16th September: GOSH and Newcastle informed the SMA Community that Biogen needed to ensure that the proposed EAP could take place in the UK according to UK laws and regulations. It was anticipated that the approval process would be likely to take several months. Because of the two Centres experience in administering Nusinersen clinical trials, initially only they sites could potentially be able to participate in the proposed EAP. However, the expectation was that other sites could also be opened in the future.

It was clear that there was an urgent need to agree how to prioritise the requests of families with infants with SMA Type 1 whose child could potentially be enrolled in the EAP for Nusinersen. With this in mind, the two Centres were in discussion with other European and US sites to agree on the most rational and equitable approach.


30th October: Further letter from the clinical / PAG network to NHSE raising that the interim policy, which excluded children with SMA Type 1 who have 1 or 3 copy number of SMN2, raised both practical and significant ethical issues that clinicians on the ground face when delivering the optimal care for children.

29th September: NHSE responded to the appeal in a letter which talked about the possibility of making a further application to NHS England’s specialised commissioning clinical panel. However, it also said ‘NHS England tries to avoid duplication of work with NICE where the timings are suitable’. It confirmed NICE was working to decide whether to appraise nusinersen via its technology appraisal system but there were no clear timelines for a decision on this yet.

23rd August: Clinicians and PAGS appeal NHS interim commissioning policy for Nusinersen treatment for infants / children with spinal muscular atrophy Type 1 under the expanded access programme. The inclusion criteria restrict access only for those infants aged 7 months or under at entry, and only for those with 2 copies of the SMN2 gene.

4th August: NHS England announced an interim policy that provided new funding to cover all hospital costs for administering nusinersen to children with SMA Type 1 who were under 7 months of age and had 2 SMN2 copies.

18th July: At the All Party Parliamentary Group (APPG) organised by MDUK, representatives from NHS England, Biogen, GOSH, leading neuromuscular consultants, families and PAGs shared their experiences and views on the current provision of nusinersen in a Q&A discussion. Main points to come out were:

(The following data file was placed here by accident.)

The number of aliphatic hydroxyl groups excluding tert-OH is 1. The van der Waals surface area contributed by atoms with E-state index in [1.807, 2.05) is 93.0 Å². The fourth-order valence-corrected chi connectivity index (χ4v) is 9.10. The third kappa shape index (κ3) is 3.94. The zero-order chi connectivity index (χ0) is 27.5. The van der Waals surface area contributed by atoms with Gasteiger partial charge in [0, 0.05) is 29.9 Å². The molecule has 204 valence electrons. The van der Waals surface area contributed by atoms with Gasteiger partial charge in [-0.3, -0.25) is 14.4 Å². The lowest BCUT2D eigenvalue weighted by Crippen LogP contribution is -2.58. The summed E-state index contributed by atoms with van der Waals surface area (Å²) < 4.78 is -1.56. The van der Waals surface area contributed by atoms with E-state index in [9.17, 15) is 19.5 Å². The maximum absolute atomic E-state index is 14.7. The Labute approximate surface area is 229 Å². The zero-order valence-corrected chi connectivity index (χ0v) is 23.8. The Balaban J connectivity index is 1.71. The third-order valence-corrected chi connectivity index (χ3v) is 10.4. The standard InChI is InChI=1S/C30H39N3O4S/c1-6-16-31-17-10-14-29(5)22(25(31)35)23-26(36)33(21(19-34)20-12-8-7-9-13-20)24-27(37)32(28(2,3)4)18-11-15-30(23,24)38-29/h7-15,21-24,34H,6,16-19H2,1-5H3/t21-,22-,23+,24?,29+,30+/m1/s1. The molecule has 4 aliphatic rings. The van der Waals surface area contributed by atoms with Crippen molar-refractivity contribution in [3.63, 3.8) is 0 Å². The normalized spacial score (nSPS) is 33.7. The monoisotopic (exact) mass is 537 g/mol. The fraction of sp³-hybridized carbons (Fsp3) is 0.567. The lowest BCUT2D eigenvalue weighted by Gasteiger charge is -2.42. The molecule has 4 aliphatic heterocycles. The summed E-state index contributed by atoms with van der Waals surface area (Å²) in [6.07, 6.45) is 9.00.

• NHS England were now considering the clinical evidence from the European Medicines Agency (EMA) Assessment Report and funding implications to see if there was any possibility of their supporting the EAP for eligible children with SMA Type 1 until such time as it is closed by Biogen.
  • Biogen had given the green light to any centre that had applied to them to be part of the EAP.
  • There were now some 25 children receiving treatment, with another 20 who wished to take part waiting to hear what their position was.
  • A referral from the Health Minister for NICE to begin to assess nusinersen’s longer term / wider availability was expected in the next few weeks.

13th July: Following our request, Biogen updated the community to say that although nusinersen had been approved by EMA and countries were therefore beginning to agree to fund it themselves:

"…children enrolled in the Biogen UK EAP would remain in the free of charge programme until local reimbursement and access is established. In the event of a negative reimbursement decision or where a patient falls outside of the reimbursement criteria, Biogen is committed to ensuring the patients still have access to nusinersen. Biogen remains supportive of the ongoing efforts of members of the clinical and advocacy community who are actively addressing the EAP challenges already identified within individual hospitals. To this end, Biogen continues to receive and assess EAP applications from individual hospitals within the process already established. As of July 11th 2017, the EAP is active in 7 sites in England, 2 in Scotland and 1 in Northern Ireland. Additional sites have been approved but are not yet active."